Best Practices for Social Media Crisis Management

Image of social media on a smart phone and "handle with care".
Photo credit: Unsplash, Ravi Sharma

Share this post


When growing your business, one of the key tools used today is social media. From establishing expertise to exhibiting thought leadership to building brand awareness, leveraging social media to tell your story can help increase your business’s recognition, traffic and sales. But when a tragedy strikes that impacts your community, country or beyond, we have one big tip: Read the room. 

Responding to a Tragedy

Recently, a gunman entered Robb Elementary School in Uvalde, Texas, tragically killing 19 children in a single classroom along with two adults. In February, Russia invaded Ukraine, engaging in a war that continues today and as of this publishing date has left more than 3,000 Ukrainians dead. In December 2021, a wildfire ignited on a brutally windy day just south of Boulder, Colorado (where our company’s headquarters are located), and within minutes destroyed 1,200 homes and killed two people. When tragedies like these happen, what happens to your social media marketing? 

These moments happen in an instant and change the trending topic and tone on social media just as quickly. While sometimes the event might be hundreds or thousands of miles from your company headquarters, other times — as was our case twice last year (Marshall Fire and Table Mesa Boulder King Soopers shooting) — the events unfold just a stone’s throw from your employees’ and clients’ homes. Regardless of distance, that’s the time to sit up and take notice (and take action).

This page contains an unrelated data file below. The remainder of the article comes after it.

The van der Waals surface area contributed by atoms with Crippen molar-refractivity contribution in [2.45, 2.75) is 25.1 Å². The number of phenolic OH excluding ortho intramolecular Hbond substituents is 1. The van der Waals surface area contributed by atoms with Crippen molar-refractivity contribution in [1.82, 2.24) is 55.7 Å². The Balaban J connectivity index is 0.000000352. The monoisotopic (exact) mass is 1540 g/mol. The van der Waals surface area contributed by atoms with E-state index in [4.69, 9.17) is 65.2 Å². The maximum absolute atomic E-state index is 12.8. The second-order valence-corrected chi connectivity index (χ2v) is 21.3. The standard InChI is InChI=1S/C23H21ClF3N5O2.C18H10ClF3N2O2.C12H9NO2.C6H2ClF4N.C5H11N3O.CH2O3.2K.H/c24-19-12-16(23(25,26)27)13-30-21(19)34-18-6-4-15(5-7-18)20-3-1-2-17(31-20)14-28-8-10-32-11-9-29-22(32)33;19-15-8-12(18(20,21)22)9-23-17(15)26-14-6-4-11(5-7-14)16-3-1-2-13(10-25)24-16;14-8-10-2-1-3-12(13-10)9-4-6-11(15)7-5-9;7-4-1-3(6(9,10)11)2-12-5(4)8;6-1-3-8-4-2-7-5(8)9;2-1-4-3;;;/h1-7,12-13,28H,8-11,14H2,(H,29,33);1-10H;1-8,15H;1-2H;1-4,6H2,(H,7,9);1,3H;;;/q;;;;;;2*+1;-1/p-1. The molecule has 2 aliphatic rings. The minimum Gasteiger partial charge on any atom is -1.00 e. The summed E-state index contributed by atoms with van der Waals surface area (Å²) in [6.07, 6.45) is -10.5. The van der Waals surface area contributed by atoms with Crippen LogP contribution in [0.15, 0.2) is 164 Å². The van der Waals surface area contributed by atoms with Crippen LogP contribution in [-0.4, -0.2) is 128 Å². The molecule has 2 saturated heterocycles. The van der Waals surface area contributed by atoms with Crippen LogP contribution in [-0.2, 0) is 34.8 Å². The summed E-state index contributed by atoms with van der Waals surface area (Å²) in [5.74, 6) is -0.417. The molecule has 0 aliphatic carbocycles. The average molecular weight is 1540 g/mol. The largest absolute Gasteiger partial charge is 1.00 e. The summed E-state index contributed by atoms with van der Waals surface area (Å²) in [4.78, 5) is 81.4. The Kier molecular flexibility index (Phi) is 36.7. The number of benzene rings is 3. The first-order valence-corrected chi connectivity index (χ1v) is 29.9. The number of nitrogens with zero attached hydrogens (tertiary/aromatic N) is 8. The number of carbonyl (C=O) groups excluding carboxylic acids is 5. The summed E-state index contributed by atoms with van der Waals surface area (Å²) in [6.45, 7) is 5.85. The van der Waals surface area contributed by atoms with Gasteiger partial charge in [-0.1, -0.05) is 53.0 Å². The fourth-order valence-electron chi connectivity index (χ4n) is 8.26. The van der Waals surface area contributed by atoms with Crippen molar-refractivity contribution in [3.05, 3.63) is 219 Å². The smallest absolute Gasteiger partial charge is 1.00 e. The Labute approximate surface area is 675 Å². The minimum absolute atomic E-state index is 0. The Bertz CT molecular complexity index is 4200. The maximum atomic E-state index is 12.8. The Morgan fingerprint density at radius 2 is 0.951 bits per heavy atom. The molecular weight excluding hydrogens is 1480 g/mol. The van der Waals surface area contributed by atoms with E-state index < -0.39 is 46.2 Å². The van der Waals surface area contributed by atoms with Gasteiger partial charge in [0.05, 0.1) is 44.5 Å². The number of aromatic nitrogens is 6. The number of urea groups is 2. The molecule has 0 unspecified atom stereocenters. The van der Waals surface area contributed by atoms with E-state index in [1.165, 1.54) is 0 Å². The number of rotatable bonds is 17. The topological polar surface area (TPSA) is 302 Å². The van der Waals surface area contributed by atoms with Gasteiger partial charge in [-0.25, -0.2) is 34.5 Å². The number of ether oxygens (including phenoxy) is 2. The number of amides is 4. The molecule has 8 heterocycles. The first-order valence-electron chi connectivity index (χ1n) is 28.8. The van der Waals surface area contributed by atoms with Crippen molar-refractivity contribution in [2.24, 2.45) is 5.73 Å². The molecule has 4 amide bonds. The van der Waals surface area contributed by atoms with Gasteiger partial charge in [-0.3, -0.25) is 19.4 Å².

Social Media Best Practices During a Tragedy

Social listening is one of the most important to-do’s during a crisis. Listen to what your community (which could be geographical or based on an industry or service line) is saying about the situation. If you’re not sure what to say, pause your social media posts for at least 24 hours and don’t publish anything. Nothing appears more insensitive and tone-deaf than publishing your promotional social media posts as scheduled while others are mourning the latest tragedy. This activity could result in backlash in a very public social media forum — and then you’ve got another crisis on your hands. When it comes to social media crisis management, we recommend an immediate change of course for our clients. Every. Single. Time. 

Another social media crisis management tip is to educate yourself about the current event taking place. Find out what the facts are so that you can better know how to respond (if at all). This media bias chart displays the news outlets based on political bias, news value and reliability. If you’re looking for a politically neutral and factual media outlet to learn more, this may be a good place to start. 

Then, if you make the decision for your company to participate in the conversation surrounding the current event, decide internally what the company message will be before posting it on social media. Additionally, remember to research the most appropriate hashtags, if any, or find relevant social graphics to use in support of the recent tragedy. Another good option is to leverage your social media platforms to share links to the trusted organizations that are helping victims.

As time passes and you continue to practice social listening, reevaluate with your team when you would like to resume your “regularly scheduled programming” on your social media platforms and execute. 

Bottom line, reading the room is always a good idea on social media, but when a major event makes headlines, you don’t want to appear out of touch. If you’re already a client of Comprise, we’ll reach out to you and proactively pause social media during a tragedy, then — as your partner — we can discuss how to proceed and when to resume regular posts. 


If you would like to support any of the events discussed in this post, here are some recommendations: 

Recent Posts